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Presidential press secretary Scott McClellan today skirted a question about the newly revised Air Force guidelines on chaplain prayer – guidelines that both proponents and opponents agree preclude military clergy from praying “in Jesus’ name” at official events.

As WorldNetDaily reported, while the revised rules, released Thursday, assure chaplains they “will not be required to participate in religious activities, including public prayer, inconsistent with their faiths,” they still are urged to use “non-denominational, inclusive prayer or a moment of silence” at non-religious military events.

Referencing the WorldNetDaily story, WND asked McClellan: “Why is a devout Christian like the commander in chief continuing to allow this censorship of Jesus?”

“I don’t know about that specific report that you reference,” McClellan responded. “We believe it’s important to value the contributions of our military chaplains that they provide to our men and women in uniform. Our men and women in uniform ought to be able to express their religion freely. And that’s what our view is.”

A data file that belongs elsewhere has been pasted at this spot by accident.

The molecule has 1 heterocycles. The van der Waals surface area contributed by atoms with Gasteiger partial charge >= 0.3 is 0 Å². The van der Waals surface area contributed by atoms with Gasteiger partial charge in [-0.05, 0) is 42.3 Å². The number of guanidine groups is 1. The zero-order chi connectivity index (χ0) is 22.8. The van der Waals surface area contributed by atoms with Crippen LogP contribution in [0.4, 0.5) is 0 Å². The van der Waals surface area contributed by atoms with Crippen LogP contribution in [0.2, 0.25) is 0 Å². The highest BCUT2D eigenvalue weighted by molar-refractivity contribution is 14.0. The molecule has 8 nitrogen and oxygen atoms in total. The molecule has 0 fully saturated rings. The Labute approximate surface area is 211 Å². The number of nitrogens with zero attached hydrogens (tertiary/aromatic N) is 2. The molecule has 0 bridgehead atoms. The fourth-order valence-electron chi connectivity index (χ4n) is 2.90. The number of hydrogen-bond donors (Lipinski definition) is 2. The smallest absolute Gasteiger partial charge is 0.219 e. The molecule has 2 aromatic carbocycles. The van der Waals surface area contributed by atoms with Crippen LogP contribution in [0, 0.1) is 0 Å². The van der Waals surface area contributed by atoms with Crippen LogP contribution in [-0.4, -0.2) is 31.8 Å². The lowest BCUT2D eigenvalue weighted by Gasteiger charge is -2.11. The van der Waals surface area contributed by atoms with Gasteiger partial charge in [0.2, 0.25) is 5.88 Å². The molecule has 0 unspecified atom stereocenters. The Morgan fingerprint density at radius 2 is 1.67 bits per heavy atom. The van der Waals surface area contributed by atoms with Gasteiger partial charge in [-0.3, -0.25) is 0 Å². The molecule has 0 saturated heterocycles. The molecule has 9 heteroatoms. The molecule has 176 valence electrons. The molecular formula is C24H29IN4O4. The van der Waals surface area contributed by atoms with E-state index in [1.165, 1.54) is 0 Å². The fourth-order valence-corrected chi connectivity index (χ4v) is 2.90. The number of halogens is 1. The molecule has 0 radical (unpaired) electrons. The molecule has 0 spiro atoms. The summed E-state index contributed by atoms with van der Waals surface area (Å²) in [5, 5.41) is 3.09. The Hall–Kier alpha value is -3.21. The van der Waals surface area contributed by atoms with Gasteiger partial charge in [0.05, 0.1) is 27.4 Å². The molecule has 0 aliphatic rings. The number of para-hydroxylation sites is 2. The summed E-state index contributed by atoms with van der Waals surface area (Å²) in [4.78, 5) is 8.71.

WND also asked the spokesman why the president had not recommended a larger cut than $53 million in the annual $400 million payment to public television and National Public Radio, given the fact those tax-exempt entities pay their presidents $540,000 and $377,000 a year.

“I think our view is probably spelled out in our budget. I’ll check into it and be glad to provide you additional information beyond that,” McClellan told WND.

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